While recent breakthrough shows such as Hoarders on A&E and Hoarding: Buried Alive on TLC have made the obsessive-compulsive behavior of hoarding gain national attention, Animal Planet focuses the lens on the problem even further in a new television series.
The show, called Confessions: Animal Hoarding, puts a spotlight on compulsive hoarders who specifically collect innumerous amounts of animals as pets and are oblivious of the health risks to themselves and the animals. Because the number of pets continues to grow as animal hoarders are seeking constant affection from their pet-owner bond, they become incapacitated by the care required for all the animals, to the point where it interferes with their normal way of life as well as their ability to adequately provide this care. Animal hoarders are in denial of this dangerous lifestyle, instead believing the delusion that they are saving the animals from homelessness or harm. Confessions kicks off its first season with six episodes that document the heart-wrenching stories of 12 different animal hoarders.
Animal hoarders may have experienced some sort of past trauma that has disassociated them from normal human relationships, causing them to choose animal relationships in preference over real social bonds. Chronic hoarding, or compulsive hoarding syndrome, affects over 2% of the population and is considered a symptom of obsessive-compulsive disorder, impulse disorder, depression, post-traumatic stress disorder, attention-deficit disorder, or dementia. Hoarders will rationalize their need to collect unnecessary items, like multiple animals, even though these justifications are out of touch with reality. Over time, animal hoarders begin living amongst the filth, fecal matter, dander, parasites, and diseases that these animals build up within the house. Clothing, furniture, carpets, floors, and other parts the house become destroyed by the pets, and the animals tend to take over certain rooms—deteriorating the owner’s control over the house and self-control. Animals can be affected by injury, isolation, malnourishment, infection, suffocation, and death; Confessions even comes in contact with animal hoarders whose homes contain carcasses of their dead pets.
Unlike typical cases of hoarding in which hoarders collect excessive amounts of garbage, clothing, mail, or other unnecessary items that they believe to be worth keeping, animal hoarders collect animals to entitle themselves with the caregiver role as well as receiving love from the animals. Animals can replace the need for identity, affection, and self-esteem, and can help people cope with loss. The animal hoarder’s living situation is not only a health, social, and fire hazard, but it is also a form of animal cruelty. Often, animal control authorities or shelters are required to seize the animals from hoarders’ homes. Unfortunately, due to their mental illness, these hoarders usually adopt more pets after these incidents occur, continuing the cycle of neglect and danger. Of the 3,500 cases of animal cruelty that occur each year, over 250,000 animals are discovered.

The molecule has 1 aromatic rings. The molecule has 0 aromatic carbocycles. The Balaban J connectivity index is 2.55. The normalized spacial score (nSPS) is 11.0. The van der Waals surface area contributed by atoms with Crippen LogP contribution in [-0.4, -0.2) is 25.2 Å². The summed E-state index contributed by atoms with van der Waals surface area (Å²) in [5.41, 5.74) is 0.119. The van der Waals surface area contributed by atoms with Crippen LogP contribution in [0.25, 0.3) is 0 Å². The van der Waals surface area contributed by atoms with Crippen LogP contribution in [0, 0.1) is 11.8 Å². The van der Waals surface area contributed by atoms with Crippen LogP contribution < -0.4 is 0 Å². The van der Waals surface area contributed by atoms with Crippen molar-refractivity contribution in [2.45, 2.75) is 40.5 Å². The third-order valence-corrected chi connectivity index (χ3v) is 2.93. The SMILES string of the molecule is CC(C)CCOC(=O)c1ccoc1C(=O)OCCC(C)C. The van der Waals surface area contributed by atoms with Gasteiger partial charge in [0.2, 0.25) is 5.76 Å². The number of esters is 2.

Confessions includes the help of consultant veterinary epidemiologist Gary Patronek, who helps the hoarders manage their animals and treat them for health conditions. Interventions are performed with the animal hoarders, in which compromises and the removal of excessive animals are attempted. Most of the time, their living situations are so out of control that their family members have turned their backs on them and left them to live alone. Eventually, these hoarders become too paranoid to leave their own homes or let the animals outside. Their compelling stories are portrayed in Confessions in an attempt to bring awareness of this serious but small population of affected people and to hopefully save animals’ lives while reforming their owners’ lives.
Confessions: Animal Hoarding is broadcast on Animal Planet at 9:00pm (ET/PT).
Source: USA Today, Gary Strauss, Hoarding Goes Four-Legged in Animal Planet’s "Confessions," July 21, 2010